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State awards grants for three Kendall County area solar projects

Projects in Montgomery, Yorkville and Plano expected to be operational late this year

Three solar energy projects in Kendall County and a fourth in Kane County have been awarded funding through a State of Illinois grant program.
Three solar energy projects in Kendall County and a fourth in Kane County have been awarded funding through a State of Illinois grant program.

Three Kendall County area solar energy projects and a fourth at the Mooseheart Child City and School in Batavia have been awarded funding from a State of Illinois program.

Kendall County, the Fox Metro Water Reclamation District near Montgomery, the city of Plano and Mooseheart will receive funds for their solar projects through an adjustable block grant program under the state's Future Energy Jobs Act, passed by the General Assembly in December of 2016.

Residents and businesses have been paying into a renewable energy fund, which is collected on each customer’s monthly ComEd bill.

The Aurora-based Progressive Business Solutions is serving as a consultant on each of the four solar projects.

The four entities expect to have their solar fields operational by the fourth quarter of this year.

According to Progressive Business Solutions, the four solar fields are expected to save a combined $14.5 million in energy costs over the next 25 years.

In accordance with the provisions under the agreements, Kendall County, Plano, Fox Metro and Mooseheart will build in excess of 7.2 MW (megawatt) of solar power generation facilities. This will generate over 12 million kWh (kilowatts) per year and 300 million kWh over the term of the project. For reference, the average home consumes around 10,000 kWh per year. The electric power generated will be used directly by the entities and allow them to lower their operating costs.

“No new taxpayer dollars will be used to build the solar fields, said Arnie Schramel, managing partner of Progressive Business Solutions. “We helped originate, competitively bid the solar field construction and find financial resources to fund the projects."

The winning bidders will receive Renewable Energy Credits (RECs). Kendall County, the City of Plano, Fox Metro, and Mooseheart will receive reduced cost power, which is substantially below market for a period of 25 years.

Kendall County's solar field will be located on a vacant, county-owned parcel adjacent to the County Jail in Yorkville, while Fox Metro's will be sited on property along the west bank of the Fox River, just south of the Route 30 bridge. The property previously served as the site of the Western Electric plant which was demolished in 1996.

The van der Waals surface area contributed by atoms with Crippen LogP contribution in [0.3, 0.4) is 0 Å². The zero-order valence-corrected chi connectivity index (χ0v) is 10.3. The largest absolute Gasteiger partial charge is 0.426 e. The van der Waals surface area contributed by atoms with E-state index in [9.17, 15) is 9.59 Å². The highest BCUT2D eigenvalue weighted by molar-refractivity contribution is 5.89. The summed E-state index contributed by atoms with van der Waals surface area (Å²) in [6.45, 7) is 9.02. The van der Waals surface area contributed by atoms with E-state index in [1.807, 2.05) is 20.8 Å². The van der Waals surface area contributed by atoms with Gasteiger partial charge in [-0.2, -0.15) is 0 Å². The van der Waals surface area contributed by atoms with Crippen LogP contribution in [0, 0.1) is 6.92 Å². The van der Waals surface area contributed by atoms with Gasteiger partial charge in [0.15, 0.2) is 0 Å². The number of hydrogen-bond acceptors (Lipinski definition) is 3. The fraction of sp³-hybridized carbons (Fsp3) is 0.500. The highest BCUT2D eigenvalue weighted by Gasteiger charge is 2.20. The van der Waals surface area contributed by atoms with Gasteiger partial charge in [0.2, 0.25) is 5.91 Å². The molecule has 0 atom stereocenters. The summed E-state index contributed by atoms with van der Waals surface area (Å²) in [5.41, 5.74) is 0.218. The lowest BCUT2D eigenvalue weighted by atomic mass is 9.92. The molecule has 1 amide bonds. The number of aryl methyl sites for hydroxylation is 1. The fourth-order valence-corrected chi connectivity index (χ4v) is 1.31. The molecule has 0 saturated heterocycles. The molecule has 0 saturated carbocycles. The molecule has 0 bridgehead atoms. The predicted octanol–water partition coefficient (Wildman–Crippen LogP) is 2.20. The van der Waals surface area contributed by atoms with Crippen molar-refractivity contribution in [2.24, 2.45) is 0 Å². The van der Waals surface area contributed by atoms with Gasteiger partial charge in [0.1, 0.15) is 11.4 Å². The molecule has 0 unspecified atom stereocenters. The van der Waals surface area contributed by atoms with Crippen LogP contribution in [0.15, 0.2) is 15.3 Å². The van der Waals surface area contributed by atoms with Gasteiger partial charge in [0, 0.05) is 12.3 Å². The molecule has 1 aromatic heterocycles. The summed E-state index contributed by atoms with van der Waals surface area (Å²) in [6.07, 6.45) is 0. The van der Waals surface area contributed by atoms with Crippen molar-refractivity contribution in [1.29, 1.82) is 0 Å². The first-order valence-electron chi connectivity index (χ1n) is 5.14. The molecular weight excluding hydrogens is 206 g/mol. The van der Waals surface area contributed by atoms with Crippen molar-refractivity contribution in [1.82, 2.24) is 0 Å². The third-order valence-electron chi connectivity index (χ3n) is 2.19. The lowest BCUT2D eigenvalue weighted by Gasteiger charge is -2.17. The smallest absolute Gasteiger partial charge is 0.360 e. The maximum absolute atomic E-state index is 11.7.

“Kendall County is continually looking for ways to reduce our operating costs. This will save county taxpayers over $4 million. When presented with a program that allowed us to reduce our costs without any capital investment, we decided it was a good fit for Kendall County and its residents,” said Scott Gryder, county board chairman.

“It is important as a municipal agency that we ensure we leave the earth in better shape than we found it. At Fox Metro, we are continually looking for ways to reduce our carbon footprint in a financially responsible manner. This project accomplishes both those goals.” said Tom Muth, Executive Director at the Fox Metro Water Reclamation District.

“The City of Plano reviewed several potential locations and ultimately decided the best fit was to use vacant land next to the current water treatment plant. The solar field will help the city save money, reduce our dependence on traditional fossil fuels and provides a good example of how the City of Plano continues to be environmental stewards for today and the future.” said Robert Hausler, Mayor, City of Plano.

“We could not have afforded solar without the Adjustable Block Program established by the Future Energy Jobs Act which enabled us to build the field with no upfront cost. Mooseheart invested $11.4 million into school renovations back in 2013 so we wanted to do something out of the ordinary to impact our energy budget," said Gary Urwiler, Executive Director of Mooseheart Child City and School.

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